Foundation, Concrete and Earthquake Engineering

Seismic Vulnerability of Tipaimukh Dam

The Vajont dam, Italy: October 1963
An earth took place and reservoir of this dam began to fill One tremor set off landslides that plunged into the reservoir, creating a huge wave that overtopped the dam by 110 metres. About two minutes later, the town of Longarone was leveled and almost all of its 2,000 inhabitants killed. 

This example is mentioned to visualize the risk of constructing Tipaimukh Dam in the Brahmaputra valley and its adjoining hill ranges. Due to the colliding Eurasian (Chinese) and Indian tectonic plates, this region is seismically very unstable and the region has seen some major. Above example indicates that even the Tipaimukh Dam remain intact after earthquake the downstream may wash out.

The Vajont Dam Failure : Longarone Village
Currently, the only mandatory risk assessment requirement is to conduct a ‘dam-break analysis’ which predicts the effects of flooding downstream, in case the dam actually breaks. Let us take the example of earthquakes. Currently the focus is only on whether the dam will withstand the earthquake. Occasionally, the issue of whether the water reservoir itself can induce seismic activity is discussed. While these are both very important aspects, they are not the only earthquake associated risks as far as dams are concerned.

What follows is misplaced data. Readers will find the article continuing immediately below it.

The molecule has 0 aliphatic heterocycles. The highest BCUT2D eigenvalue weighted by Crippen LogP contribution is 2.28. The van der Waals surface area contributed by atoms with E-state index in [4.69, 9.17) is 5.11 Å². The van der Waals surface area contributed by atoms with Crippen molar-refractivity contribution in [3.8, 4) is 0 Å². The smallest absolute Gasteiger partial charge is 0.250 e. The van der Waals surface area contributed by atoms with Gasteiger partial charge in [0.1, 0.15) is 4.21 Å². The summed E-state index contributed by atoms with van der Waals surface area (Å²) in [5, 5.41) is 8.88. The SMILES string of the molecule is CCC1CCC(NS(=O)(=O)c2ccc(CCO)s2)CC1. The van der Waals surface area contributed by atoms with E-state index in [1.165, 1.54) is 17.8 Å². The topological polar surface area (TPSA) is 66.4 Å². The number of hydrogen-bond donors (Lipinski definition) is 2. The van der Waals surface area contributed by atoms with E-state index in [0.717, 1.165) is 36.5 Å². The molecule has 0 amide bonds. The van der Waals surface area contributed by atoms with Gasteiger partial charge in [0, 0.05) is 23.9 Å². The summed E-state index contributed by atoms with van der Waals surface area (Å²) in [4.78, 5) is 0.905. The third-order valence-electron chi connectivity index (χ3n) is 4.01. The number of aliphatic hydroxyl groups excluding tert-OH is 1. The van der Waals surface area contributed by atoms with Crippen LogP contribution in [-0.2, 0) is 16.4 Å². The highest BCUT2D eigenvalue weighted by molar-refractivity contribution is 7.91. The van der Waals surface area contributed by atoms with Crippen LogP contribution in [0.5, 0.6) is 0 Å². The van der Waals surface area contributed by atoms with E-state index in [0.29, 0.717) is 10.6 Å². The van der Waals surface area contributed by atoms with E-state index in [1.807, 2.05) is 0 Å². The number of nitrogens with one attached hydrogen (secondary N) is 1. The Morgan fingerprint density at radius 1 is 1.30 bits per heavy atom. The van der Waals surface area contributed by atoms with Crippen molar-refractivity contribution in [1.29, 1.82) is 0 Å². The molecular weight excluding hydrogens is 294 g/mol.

The Vajont Dam: A view from  village Longarone
Researchers in the Northeast have been highlighting overall impacts of earthquakes on river systems, which can increase risks to and from existing large dams. Dam engineers are quick to point out that a particular dam may survive a major earthquake, but even assuming that the actual structure is able to withstand a powerful tremor, quake-induced changes in the river system may have a serious impact on the viability of the project itself, as several basic parameters vis-à-vis the regime of rivers, and the morphology and behaviour of channels, may change. The last two major earthquakes in the region (1897 and 1950) caused landslides on the hill slopes and led to the blockage of river courses, flash floods due to sudden bursting of these temporary dams, raising of riverbeds due to heavy siltation, fissuring and sand venting, subsidence or elevation of existing river and lake bottoms and margins, and the creation of new water bodies and waterfalls due to faulting.

Location of Tipaimukh Dam
Location of Tipaimukh Dam
 Analysis of the available scientific data clearly indicates that the neotectonism of the Brahmaputra valley and its surrounding highlands in the eastern Himalayas has pronounced effects on the flooding, sediment transport and depositional characteristics of the river and its tributaries, which in turn has a bearing on the long-term viability of dams. The earthquake of 1950, for example, raised the bed level of the Brahmaputra at Dibrugarh by at least three metres (10 feet) leading to increased flood and erosion hazard potential in the river. Brahmaputra expert, Dr. Dulal Goswami, says: “A single earthquake event could cause sedimentation equivalent to several decades of normal sedimentation during the high flow period.” This could certainly render many of the proposed dams economically unviable as dam life is intricately connected with rates of sedimentation.

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